Tsai Pojie, MA, Graduate Institute of Taiwan Literature, National Taiwan University
Cape No. 7, director Wei Te-sheng’s first full-length film, debuted in 2008. The picture starred both Taiwanese and Japanese actors, the dialogue a mixture of Mandarin, Japanese, and Taiwanese (Holo). Straightforward and unpretentious, the movie portrays the lives of ordinary folk in a colorful local setting.
A-Ka, the leading character, has been trying to make it as a musician and singer in Taipei. One day, disgusted with his lack of success, he smashes his electric guitar, climbs on his smoke-belching motorcycle and dispiritedly returns to his hometown of Hengchun, located on Taiwan’s southernmost tip. A-Ka finds temporary work as a mailman, but scorns Hengchun’s insularity, feeling that neither he nor the town have much going for them. Halfheartedly carrying out his postal duties, he attempts to deliver a packet of letters from Japan to “Cape No. 7,” but failing to locate the address he tosses the mail in a corner of his room and forgets about it.
When a Hengchun area resort puts out a call for local musicians to perform in a beach concert, A-Ka forms a ragtag combo with guitarist Rauma, an aborigine policeman; drummer Frog, a mechanic; bassist Malasun, a millet-wine salesman; and Dada, a 10 year-old keyboardist; the group also includes Old Mao, a “national treasure,” who plays the yueqin, a traditional string instrument. Initially, the band’s lack of cohesion and incompatibility frustrates Tomoko, a young Japanese woman who is handling public relations for the concert. But the music gradually comes together and A-Ka and Tomoko begin a romance. His enthusiasm restored, with Tomoko’s help A-Ka finally locates the letters’ addressee: an old woman living in Hengchun. In her youth the woman had been in love with a Japanese teacher who was forced to leave Taiwan when WWII ended sixty years earlier. In Japan the teacher sent love letters to his Taiwanese sweetheart, but the missives were always returned undelivered because of postwar changes in Taiwan’s address system. After he passed away, the teacher’s daughter found the letters among his effects and forwarded them to Taiwan, where they finally reached the now elderly woman. In the end A-Ka and his band put on a stellar show at the beachfront concert, performing “Southland,” a ballad that embodies A-Ka and Tomoko’s love for each other.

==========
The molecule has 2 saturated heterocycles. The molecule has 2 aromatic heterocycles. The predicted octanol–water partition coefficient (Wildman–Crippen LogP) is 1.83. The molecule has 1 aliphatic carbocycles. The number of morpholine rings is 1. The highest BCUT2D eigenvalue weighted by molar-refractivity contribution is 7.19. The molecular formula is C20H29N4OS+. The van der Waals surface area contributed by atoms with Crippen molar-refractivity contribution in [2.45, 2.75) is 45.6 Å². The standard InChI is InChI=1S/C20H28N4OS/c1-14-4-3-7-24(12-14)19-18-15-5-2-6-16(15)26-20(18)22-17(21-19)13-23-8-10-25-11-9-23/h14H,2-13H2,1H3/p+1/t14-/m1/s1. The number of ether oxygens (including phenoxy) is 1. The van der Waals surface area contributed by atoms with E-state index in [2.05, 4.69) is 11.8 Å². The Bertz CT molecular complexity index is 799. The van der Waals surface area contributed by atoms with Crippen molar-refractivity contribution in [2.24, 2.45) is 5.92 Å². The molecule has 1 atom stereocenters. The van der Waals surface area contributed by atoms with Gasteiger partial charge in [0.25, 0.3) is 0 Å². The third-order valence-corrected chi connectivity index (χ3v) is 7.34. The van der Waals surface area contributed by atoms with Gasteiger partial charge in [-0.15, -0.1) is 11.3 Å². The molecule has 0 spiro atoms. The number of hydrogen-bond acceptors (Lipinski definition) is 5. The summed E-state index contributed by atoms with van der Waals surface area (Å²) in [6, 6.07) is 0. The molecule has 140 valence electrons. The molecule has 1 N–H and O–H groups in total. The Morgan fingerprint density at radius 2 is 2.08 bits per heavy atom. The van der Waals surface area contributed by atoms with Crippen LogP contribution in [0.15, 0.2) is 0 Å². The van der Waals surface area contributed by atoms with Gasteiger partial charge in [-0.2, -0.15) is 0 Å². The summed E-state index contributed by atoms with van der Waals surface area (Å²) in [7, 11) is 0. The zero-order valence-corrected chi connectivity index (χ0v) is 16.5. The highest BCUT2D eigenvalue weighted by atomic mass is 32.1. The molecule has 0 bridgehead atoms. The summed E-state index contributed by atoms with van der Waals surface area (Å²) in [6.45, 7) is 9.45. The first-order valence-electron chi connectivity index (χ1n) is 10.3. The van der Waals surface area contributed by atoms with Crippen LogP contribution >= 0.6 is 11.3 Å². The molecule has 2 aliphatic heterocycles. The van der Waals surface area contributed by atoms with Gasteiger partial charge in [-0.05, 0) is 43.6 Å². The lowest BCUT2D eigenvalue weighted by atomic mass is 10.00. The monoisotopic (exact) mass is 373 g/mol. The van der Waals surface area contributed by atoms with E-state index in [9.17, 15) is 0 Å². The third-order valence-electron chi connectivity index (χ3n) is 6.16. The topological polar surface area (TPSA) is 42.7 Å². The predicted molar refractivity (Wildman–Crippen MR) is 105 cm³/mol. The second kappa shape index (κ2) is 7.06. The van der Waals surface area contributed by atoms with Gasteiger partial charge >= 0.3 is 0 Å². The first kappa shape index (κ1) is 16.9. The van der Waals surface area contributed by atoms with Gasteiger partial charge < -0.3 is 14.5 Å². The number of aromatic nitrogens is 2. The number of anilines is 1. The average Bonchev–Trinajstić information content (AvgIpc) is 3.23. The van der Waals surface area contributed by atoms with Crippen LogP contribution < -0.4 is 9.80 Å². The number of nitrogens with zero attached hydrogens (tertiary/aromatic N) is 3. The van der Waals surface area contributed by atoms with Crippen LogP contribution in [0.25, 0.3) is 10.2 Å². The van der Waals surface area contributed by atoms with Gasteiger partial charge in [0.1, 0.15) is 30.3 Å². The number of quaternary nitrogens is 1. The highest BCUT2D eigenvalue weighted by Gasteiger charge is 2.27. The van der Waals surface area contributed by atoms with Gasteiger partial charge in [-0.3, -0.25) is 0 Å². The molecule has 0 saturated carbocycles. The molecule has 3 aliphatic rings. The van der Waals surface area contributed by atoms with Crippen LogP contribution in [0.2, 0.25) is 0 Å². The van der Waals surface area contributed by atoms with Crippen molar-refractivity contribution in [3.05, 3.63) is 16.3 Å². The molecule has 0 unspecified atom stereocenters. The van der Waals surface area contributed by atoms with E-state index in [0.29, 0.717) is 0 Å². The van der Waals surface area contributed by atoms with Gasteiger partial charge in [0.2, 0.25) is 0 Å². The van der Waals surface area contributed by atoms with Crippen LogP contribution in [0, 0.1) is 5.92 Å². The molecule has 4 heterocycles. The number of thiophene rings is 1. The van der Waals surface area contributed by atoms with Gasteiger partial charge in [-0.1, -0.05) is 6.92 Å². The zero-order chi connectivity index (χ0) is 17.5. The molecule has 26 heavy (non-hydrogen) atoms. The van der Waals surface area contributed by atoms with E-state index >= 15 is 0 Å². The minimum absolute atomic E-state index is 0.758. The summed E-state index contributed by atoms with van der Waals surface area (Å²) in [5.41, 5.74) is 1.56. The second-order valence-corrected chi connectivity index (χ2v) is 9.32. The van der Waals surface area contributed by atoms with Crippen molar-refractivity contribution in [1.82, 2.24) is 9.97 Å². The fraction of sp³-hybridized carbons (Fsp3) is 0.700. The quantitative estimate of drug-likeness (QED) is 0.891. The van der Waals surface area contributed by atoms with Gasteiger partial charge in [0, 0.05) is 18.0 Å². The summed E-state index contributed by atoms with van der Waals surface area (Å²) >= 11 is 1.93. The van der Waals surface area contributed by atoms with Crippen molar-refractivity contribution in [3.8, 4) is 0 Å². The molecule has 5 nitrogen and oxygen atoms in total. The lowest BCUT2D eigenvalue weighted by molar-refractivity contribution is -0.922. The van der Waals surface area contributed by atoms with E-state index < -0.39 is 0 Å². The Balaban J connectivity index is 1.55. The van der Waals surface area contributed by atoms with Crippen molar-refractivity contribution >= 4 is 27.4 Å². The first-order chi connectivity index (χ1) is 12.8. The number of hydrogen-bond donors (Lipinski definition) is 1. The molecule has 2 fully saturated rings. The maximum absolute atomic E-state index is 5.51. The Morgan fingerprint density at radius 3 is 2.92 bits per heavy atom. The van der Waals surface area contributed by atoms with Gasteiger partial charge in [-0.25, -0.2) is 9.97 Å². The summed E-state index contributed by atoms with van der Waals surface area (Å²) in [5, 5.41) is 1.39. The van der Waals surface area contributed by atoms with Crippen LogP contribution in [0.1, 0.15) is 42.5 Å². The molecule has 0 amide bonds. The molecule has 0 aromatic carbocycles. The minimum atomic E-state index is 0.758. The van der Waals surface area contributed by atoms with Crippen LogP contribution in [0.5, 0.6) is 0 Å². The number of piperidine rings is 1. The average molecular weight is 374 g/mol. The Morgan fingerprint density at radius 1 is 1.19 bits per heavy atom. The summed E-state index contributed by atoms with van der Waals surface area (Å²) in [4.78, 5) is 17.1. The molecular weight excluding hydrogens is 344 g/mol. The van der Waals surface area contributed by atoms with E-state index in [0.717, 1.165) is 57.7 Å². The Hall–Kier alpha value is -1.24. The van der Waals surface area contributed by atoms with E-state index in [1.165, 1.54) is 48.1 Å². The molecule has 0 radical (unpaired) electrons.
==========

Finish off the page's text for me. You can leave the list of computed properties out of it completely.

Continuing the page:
Cape No. 7 is a romance with a touch of fantasy, but within the simple story Wei Te-sheng inserts elements of Taiwan’s colonial history and raises serious questions about localization vs. internationalization. The Japanese teacher and his Taiwanese girlfriend fell in love during the colonial era, but their affections were buried when colonialism ended; sixty years later, a joint Taiwanese-Japanese concert gives historical weight to a modern international romance. Wei Te-sheng imbues the film with local imagery, past and present, but also asks viewers to consider the real implications of local development policies – a community’s true vitality, Wei tells audiences, is not only manifested in the hosting of an international event, but is also grounded in the daily lives of the people, the local patois, and the history that informs a place.
|Related Literary Themes：||Nativist Literature|